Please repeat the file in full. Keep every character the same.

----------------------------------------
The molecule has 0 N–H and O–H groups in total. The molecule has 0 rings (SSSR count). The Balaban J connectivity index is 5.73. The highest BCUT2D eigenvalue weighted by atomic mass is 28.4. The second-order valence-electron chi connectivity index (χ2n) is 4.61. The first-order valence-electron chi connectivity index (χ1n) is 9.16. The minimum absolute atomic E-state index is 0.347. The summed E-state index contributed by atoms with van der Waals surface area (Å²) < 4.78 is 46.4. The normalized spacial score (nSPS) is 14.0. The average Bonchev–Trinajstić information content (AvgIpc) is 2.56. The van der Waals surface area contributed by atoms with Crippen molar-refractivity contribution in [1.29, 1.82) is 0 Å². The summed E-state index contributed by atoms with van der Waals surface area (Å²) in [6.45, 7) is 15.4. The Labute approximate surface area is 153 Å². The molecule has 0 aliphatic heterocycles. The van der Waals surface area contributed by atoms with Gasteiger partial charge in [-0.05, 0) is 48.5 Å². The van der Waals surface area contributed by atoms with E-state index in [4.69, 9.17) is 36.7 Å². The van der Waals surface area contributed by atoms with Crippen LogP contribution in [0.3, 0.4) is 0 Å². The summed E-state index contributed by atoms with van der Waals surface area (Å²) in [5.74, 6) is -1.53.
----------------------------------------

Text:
The molecule has 0 N–H and O–H groups in total. The molecule has 0 rings (SSSR count). The Balaban J connectivity index is 5.73. The highest BCUT2D eigenvalue weighted by atomic mass is 28.4. The second-order valence-electron chi connectivity index (χ2n) is 4.61. The first-order valence-electron chi connectivity index (χ1n) is 9.16. The minimum absolute atomic E-state index is 0.347. The summed E-state index contributed by atoms with van der Waals surface area (Å²) < 4.78 is 46.4. The normalized spacial score (nSPS) is 14.0. The average Bonchev–Trinajstić information content (AvgIpc) is 2.56. The van der Waals surface area contributed by atoms with Crippen molar-refractivity contribution in [1.29, 1.82) is 0 Å². The summed E-state index contributed by atoms with van der Waals surface area (Å²) in [6.45, 7) is 15.4. The Labute approximate surface area is 153 Å². The molecule has 0 aliphatic heterocycles. The van der Waals surface area contributed by atoms with Gasteiger partial charge in [-0.05, 0) is 48.5 Å². The van der Waals surface area contributed by atoms with E-state index in [4.69, 9.17) is 36.7 Å². The van der Waals surface area contributed by atoms with Crippen LogP contribution in [0.3, 0.4) is 0 Å². The summed E-state index contributed by atoms with van der Waals surface area (Å²) in [5.74, 6) is -1.53.